The Mariinsky Palace stands at the far end of St. Isaac’s square, behind the Blue Bridge across the Moika. It was built in 1839-1844 by the architect A. Stackenschneider for the daughter of Nicholas I, Maria – the tsar presented this palace to her as a wedding gift.
Its elaborate façade is adorned with decorative columns, pilasters and a massive attic. The interior is as resplendent with gilt, wall and ceiling paintings, and marble.
Especially for Maria Nikolaevna, who had a medical problem with her legs, a ramp was built in the right wing of the building which took you to any floor of the building. The ramp was decorated with various plants, which made the walk enjoyable. The right wing of the building belonged to Maria Nikolaevna, and her quarters included the reception hall, living room, office, bedroom, boudoir, dressing room, and oval or corner offices. Rooms along the main facade had a view of the St. Isaac's Square.
There was a grand reception hall, billiard room, living room, study (on display was a collection of weapons and minerals), and a Turkish cabinet. A chapel for the Duke was constructed in the first floor. The chapel was decorated with stained glass, brought from Munich, the homeland of Duke Maximilian.
In addition, on the first floor there were children’s rooms and apartments for the tutors. The largest room of the palace, a sports hall, was also located on the first floor.
The house church of St. Nicholas was on the attic floor of the palace. The main staircase of the palace was decorated with statues of ancient heroes. An original stucco ornament of interlaced letters formed the name "Maria".
Work on the construction of the palace proceeded rapidly. In 1845, the young couple settled in the palace. At that time the palace officially received the name of the Mariinsky Palace. The palace was opened to the public for inspection.
In 1852, Duke Maximilian died. Maria Nikolaevna lived in his palace until her death in 1876. Mariinsky Palace was inherited by their children, Eugene and George Leuchtenberg. They sold the palace to pay their debt.
In 1884, the Mariinsky Palace was purchased by the State Treasury for 3 000 000 rubles to be paid in installments over thirty years. Since 1885 it housed a State Council and the Committee of Ministers of the Russian Empire. In addition, it housed an Office of the War Department. The interior of the palace was remodeled to suit the new owners.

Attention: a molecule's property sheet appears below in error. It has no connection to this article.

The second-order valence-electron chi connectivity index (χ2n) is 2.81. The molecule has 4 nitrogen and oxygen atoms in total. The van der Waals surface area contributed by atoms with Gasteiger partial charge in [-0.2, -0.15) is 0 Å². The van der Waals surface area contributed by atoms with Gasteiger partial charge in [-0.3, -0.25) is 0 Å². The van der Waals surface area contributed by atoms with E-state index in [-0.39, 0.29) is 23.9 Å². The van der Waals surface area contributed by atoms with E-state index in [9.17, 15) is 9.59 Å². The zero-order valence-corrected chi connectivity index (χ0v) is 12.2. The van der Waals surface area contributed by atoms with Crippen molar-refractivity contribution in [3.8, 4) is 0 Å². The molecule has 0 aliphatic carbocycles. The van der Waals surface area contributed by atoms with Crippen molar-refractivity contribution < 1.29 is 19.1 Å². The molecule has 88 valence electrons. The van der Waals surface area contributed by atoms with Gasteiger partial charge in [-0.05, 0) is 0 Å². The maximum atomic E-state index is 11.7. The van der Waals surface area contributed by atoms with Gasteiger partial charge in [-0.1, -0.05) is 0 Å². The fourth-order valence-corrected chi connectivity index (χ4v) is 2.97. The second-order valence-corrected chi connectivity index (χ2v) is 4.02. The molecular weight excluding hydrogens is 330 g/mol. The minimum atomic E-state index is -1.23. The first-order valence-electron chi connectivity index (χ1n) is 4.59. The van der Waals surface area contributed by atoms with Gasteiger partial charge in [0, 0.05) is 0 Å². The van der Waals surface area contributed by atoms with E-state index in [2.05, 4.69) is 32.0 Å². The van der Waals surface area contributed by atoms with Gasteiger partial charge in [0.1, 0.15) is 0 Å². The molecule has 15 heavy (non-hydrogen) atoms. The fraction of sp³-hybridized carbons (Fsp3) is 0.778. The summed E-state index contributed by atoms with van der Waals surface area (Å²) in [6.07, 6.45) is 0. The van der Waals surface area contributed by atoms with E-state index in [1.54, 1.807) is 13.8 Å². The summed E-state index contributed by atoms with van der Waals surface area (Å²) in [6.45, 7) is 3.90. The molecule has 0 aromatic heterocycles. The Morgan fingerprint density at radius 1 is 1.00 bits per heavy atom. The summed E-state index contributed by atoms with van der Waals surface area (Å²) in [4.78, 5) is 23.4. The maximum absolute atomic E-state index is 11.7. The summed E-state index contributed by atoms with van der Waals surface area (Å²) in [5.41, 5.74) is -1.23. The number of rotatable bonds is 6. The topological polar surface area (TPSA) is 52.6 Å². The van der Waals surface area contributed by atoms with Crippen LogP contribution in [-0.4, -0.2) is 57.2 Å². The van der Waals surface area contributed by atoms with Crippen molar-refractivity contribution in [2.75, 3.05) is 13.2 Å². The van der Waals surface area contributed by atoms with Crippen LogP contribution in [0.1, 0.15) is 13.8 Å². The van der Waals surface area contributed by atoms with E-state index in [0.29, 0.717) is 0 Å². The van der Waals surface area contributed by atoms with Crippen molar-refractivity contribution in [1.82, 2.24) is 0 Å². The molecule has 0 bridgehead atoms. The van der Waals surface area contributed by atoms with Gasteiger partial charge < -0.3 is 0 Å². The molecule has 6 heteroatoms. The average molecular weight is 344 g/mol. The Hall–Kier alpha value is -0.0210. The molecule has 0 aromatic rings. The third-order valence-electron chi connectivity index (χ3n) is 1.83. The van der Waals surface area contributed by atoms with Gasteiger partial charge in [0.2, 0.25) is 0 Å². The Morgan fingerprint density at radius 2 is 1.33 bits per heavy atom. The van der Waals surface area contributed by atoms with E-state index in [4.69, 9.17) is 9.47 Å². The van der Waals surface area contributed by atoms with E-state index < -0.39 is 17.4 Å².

For example, the rotunda was adapted for the meetings of the State Council. The Cabinet of Duke Maximilian was converted into an office of the chairman of the State Council. Concert halls and oval offices were converted into meeting rooms for the Cabinet and the Department of Civil and Religious Affairs.
Upon Marie death, her children sold the palace back to the Crown, and for some after that it housed the Council of the Empire.
This beautiful palace was built in 1844 by order of His Majesty the Emperor Nicholas for his daughter Lady Grand Duchess Marie. Her Imperial Highness is the President of the Academy of Fine Arts and handles with great care anything that can improve the lives of artists. Her palace occupies the site of a house that once belonged to Prince Tchernicheff.
The palace of Madame Grand Duchess Marie also has the most beautiful collection of paintings in St. Petersburg after the Hermitage. It consists, in addition to a host of beautiful paintings of the School Eusse, a large number of the best paintings of all foreign schools.
St Petersburg Guide, Jean Bastin, 1874
In the Soviet times, the building housed the Executive Committee of the Leningrad City Council - on the facade, under the national emblem of the Russian Federation, were models of the Gold Star, the four orders conferred on the city, and the medal "For the Defence of Leningrad".